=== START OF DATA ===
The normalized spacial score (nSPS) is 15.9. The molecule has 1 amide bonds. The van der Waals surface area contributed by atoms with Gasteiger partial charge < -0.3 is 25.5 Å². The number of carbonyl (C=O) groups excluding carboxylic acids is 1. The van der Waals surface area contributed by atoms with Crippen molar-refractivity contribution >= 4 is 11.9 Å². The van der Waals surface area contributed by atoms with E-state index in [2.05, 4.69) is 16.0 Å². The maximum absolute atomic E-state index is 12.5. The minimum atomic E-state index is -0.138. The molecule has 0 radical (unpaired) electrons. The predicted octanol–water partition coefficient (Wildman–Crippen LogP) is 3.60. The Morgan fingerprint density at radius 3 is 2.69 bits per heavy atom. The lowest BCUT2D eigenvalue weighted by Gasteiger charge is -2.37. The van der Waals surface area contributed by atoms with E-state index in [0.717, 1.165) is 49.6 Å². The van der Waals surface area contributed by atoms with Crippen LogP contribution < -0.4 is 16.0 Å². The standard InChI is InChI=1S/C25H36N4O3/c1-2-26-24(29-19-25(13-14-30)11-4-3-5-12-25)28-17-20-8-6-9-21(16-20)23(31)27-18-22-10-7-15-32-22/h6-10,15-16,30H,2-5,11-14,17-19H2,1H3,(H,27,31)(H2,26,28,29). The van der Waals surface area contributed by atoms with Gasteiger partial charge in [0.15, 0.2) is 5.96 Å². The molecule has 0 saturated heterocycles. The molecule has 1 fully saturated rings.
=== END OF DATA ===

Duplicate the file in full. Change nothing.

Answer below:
The normalized spacial score (nSPS) is 15.9. The molecule has 1 amide bonds. The van der Waals surface area contributed by atoms with Gasteiger partial charge < -0.3 is 25.5 Å². The number of carbonyl (C=O) groups excluding carboxylic acids is 1. The van der Waals surface area contributed by atoms with Crippen molar-refractivity contribution >= 4 is 11.9 Å². The van der Waals surface area contributed by atoms with E-state index in [2.05, 4.69) is 16.0 Å². The maximum absolute atomic E-state index is 12.5. The minimum atomic E-state index is -0.138. The molecule has 0 radical (unpaired) electrons. The predicted octanol–water partition coefficient (Wildman–Crippen LogP) is 3.60. The Morgan fingerprint density at radius 3 is 2.69 bits per heavy atom. The lowest BCUT2D eigenvalue weighted by Gasteiger charge is -2.37. The van der Waals surface area contributed by atoms with E-state index in [0.717, 1.165) is 49.6 Å². The van der Waals surface area contributed by atoms with Crippen LogP contribution < -0.4 is 16.0 Å². The standard InChI is InChI=1S/C25H36N4O3/c1-2-26-24(29-19-25(13-14-30)11-4-3-5-12-25)28-17-20-8-6-9-21(16-20)23(31)27-18-22-10-7-15-32-22/h6-10,15-16,30H,2-5,11-14,17-19H2,1H3,(H,27,31)(H2,26,28,29). The van der Waals surface area contributed by atoms with Gasteiger partial charge in [0.15, 0.2) is 5.96 Å². The molecule has 0 saturated heterocycles. The molecule has 1 fully saturated rings.